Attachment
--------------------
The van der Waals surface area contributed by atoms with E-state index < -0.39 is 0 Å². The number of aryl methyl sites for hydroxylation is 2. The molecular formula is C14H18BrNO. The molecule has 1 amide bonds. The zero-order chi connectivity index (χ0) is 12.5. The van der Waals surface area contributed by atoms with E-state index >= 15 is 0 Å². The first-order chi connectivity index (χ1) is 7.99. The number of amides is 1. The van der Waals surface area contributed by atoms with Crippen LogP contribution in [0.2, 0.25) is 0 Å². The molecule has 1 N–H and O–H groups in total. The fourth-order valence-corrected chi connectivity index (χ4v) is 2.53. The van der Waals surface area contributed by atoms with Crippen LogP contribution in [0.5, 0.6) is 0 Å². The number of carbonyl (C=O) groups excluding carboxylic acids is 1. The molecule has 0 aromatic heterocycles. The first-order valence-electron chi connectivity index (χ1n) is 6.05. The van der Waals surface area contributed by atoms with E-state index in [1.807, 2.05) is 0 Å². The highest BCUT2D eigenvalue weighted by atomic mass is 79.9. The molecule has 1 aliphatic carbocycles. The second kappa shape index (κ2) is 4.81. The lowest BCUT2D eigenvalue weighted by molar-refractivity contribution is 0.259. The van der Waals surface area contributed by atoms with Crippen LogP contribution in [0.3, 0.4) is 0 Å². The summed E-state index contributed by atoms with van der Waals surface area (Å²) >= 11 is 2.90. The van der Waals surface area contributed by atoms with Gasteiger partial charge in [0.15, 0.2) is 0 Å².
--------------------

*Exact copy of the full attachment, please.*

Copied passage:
The van der Waals surface area contributed by atoms with E-state index < -0.39 is 0 Å². The number of aryl methyl sites for hydroxylation is 2. The molecular formula is C14H18BrNO. The molecule has 1 amide bonds. The zero-order chi connectivity index (χ0) is 12.5. The van der Waals surface area contributed by atoms with E-state index >= 15 is 0 Å². The first-order chi connectivity index (χ1) is 7.99. The number of amides is 1. The van der Waals surface area contributed by atoms with Crippen LogP contribution in [0.2, 0.25) is 0 Å². The molecule has 1 N–H and O–H groups in total. The fourth-order valence-corrected chi connectivity index (χ4v) is 2.53. The van der Waals surface area contributed by atoms with Crippen LogP contribution in [0.5, 0.6) is 0 Å². The number of carbonyl (C=O) groups excluding carboxylic acids is 1. The molecule has 0 aromatic heterocycles. The first-order valence-electron chi connectivity index (χ1n) is 6.05. The van der Waals surface area contributed by atoms with E-state index in [1.807, 2.05) is 0 Å². The highest BCUT2D eigenvalue weighted by atomic mass is 79.9. The molecule has 1 aliphatic carbocycles. The second kappa shape index (κ2) is 4.81. The lowest BCUT2D eigenvalue weighted by molar-refractivity contribution is 0.259. The van der Waals surface area contributed by atoms with Crippen LogP contribution in [0.3, 0.4) is 0 Å². The summed E-state index contributed by atoms with van der Waals surface area (Å²) >= 11 is 2.90. The van der Waals surface area contributed by atoms with Gasteiger partial charge in [0.15, 0.2) is 0 Å².